Greetings Glocal Citizens!
For this two-part conversation, I catch up with Oakland-based serial cultural entrepreneur, Isis Asare. Born in Harlem, New York to Ghanaian parents Isis, a fellow Stanford University alum, has called New York, Houston, Ghana (as a Peace Corps volunteer), Seattle, and now Oakland, California home at various times in her life. She once described herself as using her over-priced education, love of technology, and acumen for experimentation to hack Hollywood. And this is where her first entrepreneurial enterprise—Sistah Sinema emerged. With Sistah Sinema her goal was to be a part of a movement to create a global market for independent film fostering deep, engaging discussions about the difficult issues of gender, sexuality, race, and class. In 2015 she successfully exited by selling the platform to community investors.
With over a decade of finance and business development experience at Fortune 500 companies such as T-Mobile, Microsoft, Shutterfly, and Amazon, in 2019 she went on to launch Sistah Scifi, the first Black-owned bookstore focused on Afrofuturism, Indigenous Futurism, Science Fiction, and Fantasy in the United States. Between 2019 and 2020, Sistah Scifi sales increased tenfold through expanding physical book selection; launching private label shirts, sweatshirts, and bags; and offering audiobooks and ebooks. Sistah Scifi has been featured in The New York Times, Oprah Magazine, BookRiot, Buzzfeed, VentureBeat, and Facebook's Boost My Business. Sistah Scifi has also hosted author interviews with John Jennings, NK Jemisin, LL McKinney, Jewelle Gomez, and Nisi Shawl to name a few. Sistah Scifi has developed strong collaborations with major international publishers such as Hachette/Orbit, Akashic, Abrams, Macmillan/Tor.com, and Simon and Schuster.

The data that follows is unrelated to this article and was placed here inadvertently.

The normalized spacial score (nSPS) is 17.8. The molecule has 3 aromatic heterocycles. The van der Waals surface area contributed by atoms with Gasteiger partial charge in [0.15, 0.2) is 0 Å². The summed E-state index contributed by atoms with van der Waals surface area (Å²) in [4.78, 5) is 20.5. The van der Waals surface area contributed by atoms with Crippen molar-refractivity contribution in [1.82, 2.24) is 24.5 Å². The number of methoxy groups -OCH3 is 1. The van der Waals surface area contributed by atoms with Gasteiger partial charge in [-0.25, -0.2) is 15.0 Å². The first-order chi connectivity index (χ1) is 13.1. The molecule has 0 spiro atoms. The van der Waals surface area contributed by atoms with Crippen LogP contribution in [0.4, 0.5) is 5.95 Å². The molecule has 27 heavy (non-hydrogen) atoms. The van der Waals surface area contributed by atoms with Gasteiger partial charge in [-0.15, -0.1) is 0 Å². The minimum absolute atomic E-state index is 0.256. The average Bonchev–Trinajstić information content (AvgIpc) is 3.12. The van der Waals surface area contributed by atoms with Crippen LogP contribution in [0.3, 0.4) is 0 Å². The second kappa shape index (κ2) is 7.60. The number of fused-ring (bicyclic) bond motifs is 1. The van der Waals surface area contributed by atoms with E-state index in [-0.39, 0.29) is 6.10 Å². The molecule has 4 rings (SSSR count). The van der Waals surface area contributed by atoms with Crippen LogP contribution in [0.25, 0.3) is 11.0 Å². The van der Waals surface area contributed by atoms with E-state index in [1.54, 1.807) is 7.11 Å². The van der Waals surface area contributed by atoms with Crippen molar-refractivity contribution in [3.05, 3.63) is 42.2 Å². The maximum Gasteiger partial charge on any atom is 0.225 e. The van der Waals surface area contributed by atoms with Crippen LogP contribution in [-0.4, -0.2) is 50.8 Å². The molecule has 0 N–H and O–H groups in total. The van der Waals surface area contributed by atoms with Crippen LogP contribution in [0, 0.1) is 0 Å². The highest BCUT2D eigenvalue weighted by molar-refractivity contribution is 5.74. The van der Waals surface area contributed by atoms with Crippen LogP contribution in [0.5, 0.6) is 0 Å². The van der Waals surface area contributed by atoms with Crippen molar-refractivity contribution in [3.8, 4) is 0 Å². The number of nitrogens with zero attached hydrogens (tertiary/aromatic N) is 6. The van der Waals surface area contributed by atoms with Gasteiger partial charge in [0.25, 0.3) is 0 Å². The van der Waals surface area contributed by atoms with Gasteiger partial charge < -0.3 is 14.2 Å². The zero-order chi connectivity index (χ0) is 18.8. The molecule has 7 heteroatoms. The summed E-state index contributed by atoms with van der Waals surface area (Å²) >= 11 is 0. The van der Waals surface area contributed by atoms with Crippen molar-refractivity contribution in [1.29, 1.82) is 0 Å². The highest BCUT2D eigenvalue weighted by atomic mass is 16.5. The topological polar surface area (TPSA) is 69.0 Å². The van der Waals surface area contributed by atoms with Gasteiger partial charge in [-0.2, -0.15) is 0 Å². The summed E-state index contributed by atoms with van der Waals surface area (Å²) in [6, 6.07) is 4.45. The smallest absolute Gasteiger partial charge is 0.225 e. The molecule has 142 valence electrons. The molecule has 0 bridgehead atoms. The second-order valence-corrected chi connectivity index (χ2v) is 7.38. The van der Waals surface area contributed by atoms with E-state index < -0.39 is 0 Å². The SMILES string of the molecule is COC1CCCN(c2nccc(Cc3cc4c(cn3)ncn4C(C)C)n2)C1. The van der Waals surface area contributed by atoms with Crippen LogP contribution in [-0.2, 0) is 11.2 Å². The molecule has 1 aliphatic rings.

Tune in to hear even more exciting now and nexts for Isis and the Sistah Scifi brand!
Other topics of interest:
Lovers and Friends Show
Ujamaa and the theme House \@ Stanford University
Bronze Restaurant - Washington, D.C.
African Folktales Reimagined
Brave New World by Aldous Huxley and on Television
Octavia E. Butler
An Unkindness of Ghosts by Rivers Solomon
Beauty in Truth Documentary
Uhura on Star Trek
Marcus Books, Oakland
American Writers Museum
Northwest African American Museum